Nucleotide synthesis is regulated by cytoophidium formation during neurodevelopment and adaptive metabolism

Gabriel N. Aughey, Stuart J. Grice, Qing Ji Shen, Yichi Xu, Chia Chun Chang, Ghows Azzam, Pei Yu Wang, Luke Freeman-Mills, Li Mei Pai, Li Ying Sung, Jun Yan, Ji Long Liu*

*Corresponding author for this work

Research output: Contribution to journalJournal Article peer-review

69 Scopus citations

Abstract

The essential metabolic enzyme CTP synthase (CTPsyn) can be compartmentalised to form an evolutionarily-conserved intracellular structure termed the cytoophidium. Recently, it has been demonstrated that the enzymatic activity of CTPsyn is attenuated by incorporation into cytoophidia in bacteria and yeast cells. Here we demonstrate that CTPsyn is regulated in a similar manner in Drosophila tissues in vivo. We show that cytoophidium formation occurs during nutrient deprivation in cultured cells, as well as in quiescent and starved neuroblasts of the Drosophila larval central nervous system. We also show that cytoophidia formation is reversible during neurogenesis, indicating that filament formation regulates pyrimidine synthesis in a normal developmental context. Furthermore, our global metabolic profiling demonstrates that CTPsyn overexpression does not significantly alter CTPsyn-related enzymatic activity, suggesting that cytoophidium formation facilitates metabolic stabilisation. In addition, we show that overexpression of CTPsyn only results in moderate increase of CTP pool in human stable cell lines. Together, our study provides experimental evidence, and a mathematical model, for the hypothesis that inactive CTPsyn is incorporated into cytoophidia.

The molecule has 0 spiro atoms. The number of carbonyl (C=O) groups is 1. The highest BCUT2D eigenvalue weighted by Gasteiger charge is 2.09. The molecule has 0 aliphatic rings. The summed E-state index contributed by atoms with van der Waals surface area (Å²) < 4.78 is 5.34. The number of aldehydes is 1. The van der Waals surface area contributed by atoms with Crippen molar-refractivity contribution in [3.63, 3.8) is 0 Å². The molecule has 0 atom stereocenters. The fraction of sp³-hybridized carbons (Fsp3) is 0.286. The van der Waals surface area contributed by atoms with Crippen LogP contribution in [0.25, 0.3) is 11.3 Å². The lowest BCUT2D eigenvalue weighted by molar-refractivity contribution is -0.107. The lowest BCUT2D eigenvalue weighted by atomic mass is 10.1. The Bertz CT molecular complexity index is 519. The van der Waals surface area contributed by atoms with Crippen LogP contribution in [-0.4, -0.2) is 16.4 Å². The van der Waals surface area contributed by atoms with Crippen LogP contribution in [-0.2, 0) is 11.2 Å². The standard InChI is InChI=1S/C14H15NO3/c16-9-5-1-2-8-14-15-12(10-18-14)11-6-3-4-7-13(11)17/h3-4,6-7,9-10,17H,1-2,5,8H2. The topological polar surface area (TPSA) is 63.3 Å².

Original languageEnglish
Pages (from-to)1045-1056
Number of pages12
JournalBiology Open
Volume3
Issue number11
DOIs
StatePublished - 15 11 2014

Bibliographical note

Publisher Copyright:
©2014. Published by The Company of Biologists Ltd|.

Keywords

  • CTP
  • Ctp synthase
  • Cytoophidium
  • Drosophila
  • Intracellular compartmentation
  • Neurogenesis

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